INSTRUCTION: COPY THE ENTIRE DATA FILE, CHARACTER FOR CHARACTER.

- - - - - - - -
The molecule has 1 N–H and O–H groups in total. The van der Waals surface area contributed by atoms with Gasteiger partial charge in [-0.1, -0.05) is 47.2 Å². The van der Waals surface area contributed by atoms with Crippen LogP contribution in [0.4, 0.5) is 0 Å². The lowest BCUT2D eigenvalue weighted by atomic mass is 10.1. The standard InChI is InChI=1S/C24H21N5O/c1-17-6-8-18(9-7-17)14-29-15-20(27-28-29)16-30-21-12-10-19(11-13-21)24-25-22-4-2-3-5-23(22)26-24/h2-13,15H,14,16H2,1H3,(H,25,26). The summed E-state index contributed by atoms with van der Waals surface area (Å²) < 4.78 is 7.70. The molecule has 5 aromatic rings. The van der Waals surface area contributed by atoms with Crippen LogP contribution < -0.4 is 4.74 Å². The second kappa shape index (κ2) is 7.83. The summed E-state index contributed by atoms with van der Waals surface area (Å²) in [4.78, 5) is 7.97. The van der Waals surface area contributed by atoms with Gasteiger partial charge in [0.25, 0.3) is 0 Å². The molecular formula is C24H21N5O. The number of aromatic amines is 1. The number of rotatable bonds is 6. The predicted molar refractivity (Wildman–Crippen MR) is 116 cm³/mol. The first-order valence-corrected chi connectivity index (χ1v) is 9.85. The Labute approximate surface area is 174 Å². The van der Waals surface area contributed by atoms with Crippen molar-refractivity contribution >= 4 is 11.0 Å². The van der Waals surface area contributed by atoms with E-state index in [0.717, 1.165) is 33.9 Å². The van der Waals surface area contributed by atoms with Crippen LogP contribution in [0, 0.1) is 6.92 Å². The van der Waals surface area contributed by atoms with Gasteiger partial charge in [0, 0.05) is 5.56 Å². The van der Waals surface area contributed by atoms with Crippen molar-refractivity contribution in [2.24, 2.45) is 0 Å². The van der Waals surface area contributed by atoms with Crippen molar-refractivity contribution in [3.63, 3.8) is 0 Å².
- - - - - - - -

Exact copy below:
The molecule has 1 N–H and O–H groups in total. The van der Waals surface area contributed by atoms with Gasteiger partial charge in [-0.1, -0.05) is 47.2 Å². The van der Waals surface area contributed by atoms with Crippen LogP contribution in [0.4, 0.5) is 0 Å². The lowest BCUT2D eigenvalue weighted by atomic mass is 10.1. The standard InChI is InChI=1S/C24H21N5O/c1-17-6-8-18(9-7-17)14-29-15-20(27-28-29)16-30-21-12-10-19(11-13-21)24-25-22-4-2-3-5-23(22)26-24/h2-13,15H,14,16H2,1H3,(H,25,26). The summed E-state index contributed by atoms with van der Waals surface area (Å²) < 4.78 is 7.70. The molecule has 5 aromatic rings. The van der Waals surface area contributed by atoms with Crippen LogP contribution < -0.4 is 4.74 Å². The second kappa shape index (κ2) is 7.83. The summed E-state index contributed by atoms with van der Waals surface area (Å²) in [4.78, 5) is 7.97. The van der Waals surface area contributed by atoms with Gasteiger partial charge in [0.25, 0.3) is 0 Å². The molecular formula is C24H21N5O. The number of aromatic amines is 1. The number of rotatable bonds is 6. The predicted molar refractivity (Wildman–Crippen MR) is 116 cm³/mol. The first-order valence-corrected chi connectivity index (χ1v) is 9.85. The Labute approximate surface area is 174 Å². The van der Waals surface area contributed by atoms with Crippen molar-refractivity contribution >= 4 is 11.0 Å². The van der Waals surface area contributed by atoms with E-state index in [0.717, 1.165) is 33.9 Å². The van der Waals surface area contributed by atoms with Crippen LogP contribution in [0, 0.1) is 6.92 Å². The van der Waals surface area contributed by atoms with Gasteiger partial charge in [0, 0.05) is 5.56 Å². The van der Waals surface area contributed by atoms with Crippen molar-refractivity contribution in [2.24, 2.45) is 0 Å². The van der Waals surface area contributed by atoms with Crippen molar-refractivity contribution in [3.63, 3.8) is 0 Å².